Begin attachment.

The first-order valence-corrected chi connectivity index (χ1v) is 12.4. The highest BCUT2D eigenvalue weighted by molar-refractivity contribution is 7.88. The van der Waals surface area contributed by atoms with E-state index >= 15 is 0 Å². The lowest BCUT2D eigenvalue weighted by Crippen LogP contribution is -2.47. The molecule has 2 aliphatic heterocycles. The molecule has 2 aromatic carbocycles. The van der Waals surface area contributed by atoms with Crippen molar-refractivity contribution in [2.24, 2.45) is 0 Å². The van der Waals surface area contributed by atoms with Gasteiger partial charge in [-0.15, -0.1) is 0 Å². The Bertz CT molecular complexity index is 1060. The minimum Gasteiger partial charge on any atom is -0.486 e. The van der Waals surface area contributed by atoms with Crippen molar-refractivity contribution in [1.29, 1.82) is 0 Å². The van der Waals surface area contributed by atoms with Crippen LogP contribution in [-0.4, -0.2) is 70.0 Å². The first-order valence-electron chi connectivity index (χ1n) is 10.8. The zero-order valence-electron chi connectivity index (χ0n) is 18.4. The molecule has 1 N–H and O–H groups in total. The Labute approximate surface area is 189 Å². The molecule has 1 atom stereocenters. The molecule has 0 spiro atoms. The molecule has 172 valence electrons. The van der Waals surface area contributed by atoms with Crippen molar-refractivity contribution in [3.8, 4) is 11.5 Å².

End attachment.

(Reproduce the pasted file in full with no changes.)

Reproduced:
The first-order valence-corrected chi connectivity index (χ1v) is 12.4. The highest BCUT2D eigenvalue weighted by molar-refractivity contribution is 7.88. The van der Waals surface area contributed by atoms with E-state index >= 15 is 0 Å². The lowest BCUT2D eigenvalue weighted by Crippen LogP contribution is -2.47. The molecule has 2 aliphatic heterocycles. The molecule has 2 aromatic carbocycles. The van der Waals surface area contributed by atoms with Crippen molar-refractivity contribution in [2.24, 2.45) is 0 Å². The van der Waals surface area contributed by atoms with Gasteiger partial charge in [-0.15, -0.1) is 0 Å². The Bertz CT molecular complexity index is 1060. The minimum Gasteiger partial charge on any atom is -0.486 e. The van der Waals surface area contributed by atoms with Crippen molar-refractivity contribution in [1.29, 1.82) is 0 Å². The van der Waals surface area contributed by atoms with Crippen LogP contribution in [-0.4, -0.2) is 70.0 Å². The first-order valence-electron chi connectivity index (χ1n) is 10.8. The zero-order valence-electron chi connectivity index (χ0n) is 18.4. The molecule has 1 N–H and O–H groups in total. The Labute approximate surface area is 189 Å². The molecule has 1 atom stereocenters. The molecule has 0 spiro atoms. The molecule has 172 valence electrons. The van der Waals surface area contributed by atoms with Crippen molar-refractivity contribution in [3.8, 4) is 11.5 Å².